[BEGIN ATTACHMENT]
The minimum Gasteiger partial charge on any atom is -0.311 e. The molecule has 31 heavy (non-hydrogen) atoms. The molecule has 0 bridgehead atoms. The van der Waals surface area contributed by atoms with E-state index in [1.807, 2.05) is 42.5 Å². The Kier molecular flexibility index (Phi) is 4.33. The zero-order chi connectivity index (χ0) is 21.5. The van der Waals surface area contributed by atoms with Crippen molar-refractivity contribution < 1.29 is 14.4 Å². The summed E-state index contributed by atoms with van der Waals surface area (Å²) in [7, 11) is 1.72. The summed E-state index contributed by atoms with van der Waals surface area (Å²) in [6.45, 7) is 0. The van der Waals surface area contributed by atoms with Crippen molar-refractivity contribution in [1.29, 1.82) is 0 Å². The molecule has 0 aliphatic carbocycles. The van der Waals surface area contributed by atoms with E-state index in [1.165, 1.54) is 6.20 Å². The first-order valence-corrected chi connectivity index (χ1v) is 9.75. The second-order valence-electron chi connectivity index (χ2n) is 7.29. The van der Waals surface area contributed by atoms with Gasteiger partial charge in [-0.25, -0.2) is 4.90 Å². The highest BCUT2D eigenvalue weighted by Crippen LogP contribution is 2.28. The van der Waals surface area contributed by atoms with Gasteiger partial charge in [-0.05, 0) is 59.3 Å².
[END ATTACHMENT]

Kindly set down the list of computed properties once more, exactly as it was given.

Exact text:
The minimum Gasteiger partial charge on any atom is -0.311 e. The molecule has 31 heavy (non-hydrogen) atoms. The molecule has 0 bridgehead atoms. The van der Waals surface area contributed by atoms with E-state index in [1.807, 2.05) is 42.5 Å². The Kier molecular flexibility index (Phi) is 4.33. The zero-order chi connectivity index (χ0) is 21.5. The van der Waals surface area contributed by atoms with Crippen molar-refractivity contribution < 1.29 is 14.4 Å². The summed E-state index contributed by atoms with van der Waals surface area (Å²) in [7, 11) is 1.72. The summed E-state index contributed by atoms with van der Waals surface area (Å²) in [6.45, 7) is 0. The van der Waals surface area contributed by atoms with Crippen molar-refractivity contribution in [1.29, 1.82) is 0 Å². The molecule has 0 aliphatic carbocycles. The van der Waals surface area contributed by atoms with E-state index in [1.165, 1.54) is 6.20 Å². The first-order valence-corrected chi connectivity index (χ1v) is 9.75. The second-order valence-electron chi connectivity index (χ2n) is 7.29. The van der Waals surface area contributed by atoms with Gasteiger partial charge in [-0.25, -0.2) is 4.90 Å². The highest BCUT2D eigenvalue weighted by Crippen LogP contribution is 2.28. The van der Waals surface area contributed by atoms with Gasteiger partial charge in [-0.05, 0) is 59.3 Å².